Kind of annoying, but can I really be complaining about this? Is it our right to be able to travel to this places by car? I guess not, but it is a sign of borders closing up and that in itself is a shame, I think.
So is there a way around these restrictions? Well, there are some options. You could opt for shipping your car from, say, India to Malaysia and continue your journey there, but it is still quite expensive and you miss out on quite a big part of Southeast Asia (check out more about this option here).
Some other overlanders are currently trying to go to Thailand without a tour operator, to see whether they will manage to cross the border and can go about without being caught, but this is of course very unsure and risky.
No pro tips here, we decided both options were not worth considering. Plus, Southeast Asia is soooo 2016, right? Just kidding, I would love to go there, but we will be back.
A lethal combination: Pakistan and India
Thus, we decided on a new route. Driving back instead of driving further. India – Pakistan – China – Kirgizstan – Kazakhstan – Russia – Georgia – Turkey – Europe! Of course this posed some new challenges, for instance getting a new Pakistani visa and a Chinese visa. By the time we had changed our plans we already reached India, the land of colour, chaos, spices and overpopulation. And many other things of course, but that is not what this article is about. It is about bureaucracy. Luckily, India is also the land of bureaucracy, of impossible rules and officials blindly following them without ever rationally questioning those rules.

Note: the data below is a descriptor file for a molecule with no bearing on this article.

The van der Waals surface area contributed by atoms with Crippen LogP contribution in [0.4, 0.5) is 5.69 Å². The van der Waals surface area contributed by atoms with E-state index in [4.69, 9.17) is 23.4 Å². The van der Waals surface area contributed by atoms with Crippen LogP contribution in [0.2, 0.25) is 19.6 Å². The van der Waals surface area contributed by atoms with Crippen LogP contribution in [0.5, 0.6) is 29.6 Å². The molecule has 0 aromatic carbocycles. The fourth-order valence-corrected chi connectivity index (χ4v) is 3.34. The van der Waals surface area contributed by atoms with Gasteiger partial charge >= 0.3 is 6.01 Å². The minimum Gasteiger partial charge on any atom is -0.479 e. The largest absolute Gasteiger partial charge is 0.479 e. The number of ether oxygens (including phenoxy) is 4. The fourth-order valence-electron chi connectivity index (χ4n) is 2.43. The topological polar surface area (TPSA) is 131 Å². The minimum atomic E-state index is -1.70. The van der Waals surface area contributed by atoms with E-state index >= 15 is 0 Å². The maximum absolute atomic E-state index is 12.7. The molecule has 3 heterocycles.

Where to start with the land of bureaucracy? Trying to get a Pakistani visa in India? Forget it. Why? Well… Pakistan can be a bit of pain in the ass as well when it comes to bureaucracy. A Pakistani visa can only be requested in your home country. This goes for every single person from wherever in the world. And we were absolutely not thinking about flying home just to get a new Pakistani visa. Luckily it is allowed to let someone else go to the embassy and request a visa for you. Josephine’s father was more than willing to go and fix it!